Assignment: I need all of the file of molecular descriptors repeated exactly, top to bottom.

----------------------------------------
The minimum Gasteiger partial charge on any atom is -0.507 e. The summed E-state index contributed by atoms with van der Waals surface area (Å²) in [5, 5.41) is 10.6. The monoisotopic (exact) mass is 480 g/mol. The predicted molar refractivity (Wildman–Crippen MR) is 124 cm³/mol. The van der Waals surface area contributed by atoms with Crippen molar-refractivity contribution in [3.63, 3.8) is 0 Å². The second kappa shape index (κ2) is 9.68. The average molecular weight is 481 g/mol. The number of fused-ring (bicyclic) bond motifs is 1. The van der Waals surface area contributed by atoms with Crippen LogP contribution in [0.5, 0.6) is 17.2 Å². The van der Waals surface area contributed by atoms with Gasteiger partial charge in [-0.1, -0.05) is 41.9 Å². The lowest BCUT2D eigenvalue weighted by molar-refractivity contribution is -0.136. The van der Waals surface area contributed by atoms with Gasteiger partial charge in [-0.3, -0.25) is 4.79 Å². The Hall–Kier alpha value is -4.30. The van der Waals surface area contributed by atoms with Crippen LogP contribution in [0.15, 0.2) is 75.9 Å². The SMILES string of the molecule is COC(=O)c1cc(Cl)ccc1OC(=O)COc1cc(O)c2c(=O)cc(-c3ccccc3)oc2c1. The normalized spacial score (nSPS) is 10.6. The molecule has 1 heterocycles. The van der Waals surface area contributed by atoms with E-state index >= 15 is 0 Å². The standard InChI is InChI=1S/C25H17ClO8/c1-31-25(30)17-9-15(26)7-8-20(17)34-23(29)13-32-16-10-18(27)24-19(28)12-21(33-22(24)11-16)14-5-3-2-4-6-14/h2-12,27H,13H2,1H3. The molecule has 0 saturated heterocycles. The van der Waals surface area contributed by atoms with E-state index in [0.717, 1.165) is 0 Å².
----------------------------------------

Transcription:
The minimum Gasteiger partial charge on any atom is -0.507 e. The summed E-state index contributed by atoms with van der Waals surface area (Å²) in [5, 5.41) is 10.6. The monoisotopic (exact) mass is 480 g/mol. The predicted molar refractivity (Wildman–Crippen MR) is 124 cm³/mol. The van der Waals surface area contributed by atoms with Crippen molar-refractivity contribution in [3.63, 3.8) is 0 Å². The second kappa shape index (κ2) is 9.68. The average molecular weight is 481 g/mol. The number of fused-ring (bicyclic) bond motifs is 1. The van der Waals surface area contributed by atoms with Crippen LogP contribution in [0.5, 0.6) is 17.2 Å². The van der Waals surface area contributed by atoms with Gasteiger partial charge in [-0.1, -0.05) is 41.9 Å². The lowest BCUT2D eigenvalue weighted by molar-refractivity contribution is -0.136. The van der Waals surface area contributed by atoms with Gasteiger partial charge in [-0.3, -0.25) is 4.79 Å². The Hall–Kier alpha value is -4.30. The van der Waals surface area contributed by atoms with Crippen LogP contribution in [0.15, 0.2) is 75.9 Å². The SMILES string of the molecule is COC(=O)c1cc(Cl)ccc1OC(=O)COc1cc(O)c2c(=O)cc(-c3ccccc3)oc2c1. The normalized spacial score (nSPS) is 10.6. The molecule has 1 heterocycles. The van der Waals surface area contributed by atoms with E-state index >= 15 is 0 Å². The standard InChI is InChI=1S/C25H17ClO8/c1-31-25(30)17-9-15(26)7-8-20(17)34-23(29)13-32-16-10-18(27)24-19(28)12-21(33-22(24)11-16)14-5-3-2-4-6-14/h2-12,27H,13H2,1H3. The molecule has 0 saturated heterocycles. The van der Waals surface area contributed by atoms with E-state index in [0.717, 1.165) is 0 Å².